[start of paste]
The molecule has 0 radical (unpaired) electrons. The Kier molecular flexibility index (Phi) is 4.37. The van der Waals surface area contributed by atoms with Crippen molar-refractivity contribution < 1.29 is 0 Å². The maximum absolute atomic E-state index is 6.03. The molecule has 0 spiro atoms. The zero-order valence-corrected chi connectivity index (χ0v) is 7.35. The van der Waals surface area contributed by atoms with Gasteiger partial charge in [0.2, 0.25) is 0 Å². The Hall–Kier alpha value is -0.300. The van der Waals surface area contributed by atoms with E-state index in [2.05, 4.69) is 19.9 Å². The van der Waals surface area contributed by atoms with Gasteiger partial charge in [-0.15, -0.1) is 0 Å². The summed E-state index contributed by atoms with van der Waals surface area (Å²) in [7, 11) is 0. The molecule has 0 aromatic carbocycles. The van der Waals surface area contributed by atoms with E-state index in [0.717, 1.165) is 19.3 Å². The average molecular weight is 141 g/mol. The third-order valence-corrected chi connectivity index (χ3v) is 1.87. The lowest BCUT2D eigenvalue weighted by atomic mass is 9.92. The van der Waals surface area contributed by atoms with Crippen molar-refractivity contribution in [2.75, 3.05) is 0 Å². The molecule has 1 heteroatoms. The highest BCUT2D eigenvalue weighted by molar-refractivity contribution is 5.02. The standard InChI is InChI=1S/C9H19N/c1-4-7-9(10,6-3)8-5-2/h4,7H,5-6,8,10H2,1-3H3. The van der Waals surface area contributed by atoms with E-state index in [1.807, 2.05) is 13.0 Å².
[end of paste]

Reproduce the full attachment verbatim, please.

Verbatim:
The molecule has 0 radical (unpaired) electrons. The Kier molecular flexibility index (Phi) is 4.37. The van der Waals surface area contributed by atoms with Crippen molar-refractivity contribution < 1.29 is 0 Å². The maximum absolute atomic E-state index is 6.03. The molecule has 0 spiro atoms. The zero-order valence-corrected chi connectivity index (χ0v) is 7.35. The van der Waals surface area contributed by atoms with Gasteiger partial charge in [0.2, 0.25) is 0 Å². The Hall–Kier alpha value is -0.300. The van der Waals surface area contributed by atoms with E-state index in [2.05, 4.69) is 19.9 Å². The van der Waals surface area contributed by atoms with Gasteiger partial charge in [-0.15, -0.1) is 0 Å². The summed E-state index contributed by atoms with van der Waals surface area (Å²) in [7, 11) is 0. The molecule has 0 aromatic carbocycles. The van der Waals surface area contributed by atoms with E-state index in [0.717, 1.165) is 19.3 Å². The average molecular weight is 141 g/mol. The third-order valence-corrected chi connectivity index (χ3v) is 1.87. The lowest BCUT2D eigenvalue weighted by atomic mass is 9.92. The van der Waals surface area contributed by atoms with Crippen molar-refractivity contribution in [2.75, 3.05) is 0 Å². The molecule has 1 heteroatoms. The highest BCUT2D eigenvalue weighted by molar-refractivity contribution is 5.02. The standard InChI is InChI=1S/C9H19N/c1-4-7-9(10,6-3)8-5-2/h4,7H,5-6,8,10H2,1-3H3. The van der Waals surface area contributed by atoms with E-state index in [1.807, 2.05) is 13.0 Å².